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carole lombard 04

Someone's trash is another one's treasure

Posted by vp19 on 2018.11.08 at 23:19
Current mood: nostalgicnostalgic

Stunning Carole Lombard cover, doncha think? It's from the October 1932 issue of Hollywood magazine. Well, a few months ago someone found this and other vintage fan mags "in a pile on the sidewalk." So what did she do while on her way to dinner? What you or I as classic Hollywood fans would do -- "I grabbed them all!"

So said Emily Caroline Romund, and she was generous enough to display the fruits of her spoils at the Facebook site "Pre-Code Hollywood (1929-34): Sin On Celluloid" (https://www.facebook.com/groups/362753733748240/). Of course, since she found it on the sidewalk, the Carole cover looked like this...

But you know something? That's okay. While the Media History Digital Library has a decade of Hollywood online, its collection only covers 1934 to 1943. And while Emily has shown no other Lombard material from this issue, it's nonetheless an intriguing snapshot of the movie industry as it tried (and not very well) to cope with the Depression.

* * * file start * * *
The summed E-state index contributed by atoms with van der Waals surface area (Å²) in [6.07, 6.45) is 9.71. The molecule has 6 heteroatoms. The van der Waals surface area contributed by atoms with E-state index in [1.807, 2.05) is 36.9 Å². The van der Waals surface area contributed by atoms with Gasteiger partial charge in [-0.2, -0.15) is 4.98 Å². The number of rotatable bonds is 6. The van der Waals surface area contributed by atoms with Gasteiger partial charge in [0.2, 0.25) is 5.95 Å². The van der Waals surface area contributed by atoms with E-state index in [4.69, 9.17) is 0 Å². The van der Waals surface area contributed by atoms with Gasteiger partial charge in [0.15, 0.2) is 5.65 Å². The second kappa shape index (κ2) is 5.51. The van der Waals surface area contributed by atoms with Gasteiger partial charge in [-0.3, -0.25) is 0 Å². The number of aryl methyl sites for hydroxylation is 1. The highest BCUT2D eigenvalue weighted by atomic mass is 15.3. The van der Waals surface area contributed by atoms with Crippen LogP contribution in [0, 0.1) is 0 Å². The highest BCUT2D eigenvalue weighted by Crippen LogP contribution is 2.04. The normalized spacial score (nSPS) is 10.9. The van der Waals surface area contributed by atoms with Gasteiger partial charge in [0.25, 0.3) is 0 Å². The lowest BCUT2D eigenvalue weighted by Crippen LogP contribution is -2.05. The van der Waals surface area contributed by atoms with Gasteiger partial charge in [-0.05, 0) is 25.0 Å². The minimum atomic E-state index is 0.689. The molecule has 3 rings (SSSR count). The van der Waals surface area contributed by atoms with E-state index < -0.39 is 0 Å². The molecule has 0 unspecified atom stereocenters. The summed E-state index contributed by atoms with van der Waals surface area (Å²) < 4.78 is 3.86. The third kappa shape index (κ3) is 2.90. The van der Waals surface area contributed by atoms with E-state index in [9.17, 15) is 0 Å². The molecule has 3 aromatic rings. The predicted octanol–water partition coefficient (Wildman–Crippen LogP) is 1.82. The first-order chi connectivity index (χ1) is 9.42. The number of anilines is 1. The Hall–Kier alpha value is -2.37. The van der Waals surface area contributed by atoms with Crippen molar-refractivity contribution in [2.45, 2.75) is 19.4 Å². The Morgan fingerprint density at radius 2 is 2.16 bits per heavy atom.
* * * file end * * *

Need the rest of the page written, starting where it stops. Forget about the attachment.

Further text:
We'll start with this. John Gilbert's popularity might have been in the past tense (due more to a change in acting styles rather than problems with his voice), but he still had fans fascinated with his marital exploits:

Stars give fans their beauty tips:

Malibu was a popular hangout for the Hollywood set:

Some new stars for '32 were placed alongside established favorites. In the former camp, Bette Davis and Ann Dvorak...

...in the latter, Marlene Dietrich and Dolores Del Rio:

Like Gilbert, Clara Bow was a holdover from the silent era who still had numerous fans, although Bow's recent scandals chipped away at her image.

With Greta Garbo and Joan Crawford, MGM arguably had filmdom's top two female stars, and putting them both in "Grand Hotel" (even though their scenes were separate) provided plenty of fan debate.

The cover promised a piece on Jean Harlow's marriage to Paul Bern, though it probably went to press just before Bern's mysterious and controversial death in early September.

Romund promises more fan mag stuff in upcoming weeks, including more Lombard-related items. We can hardly wait.

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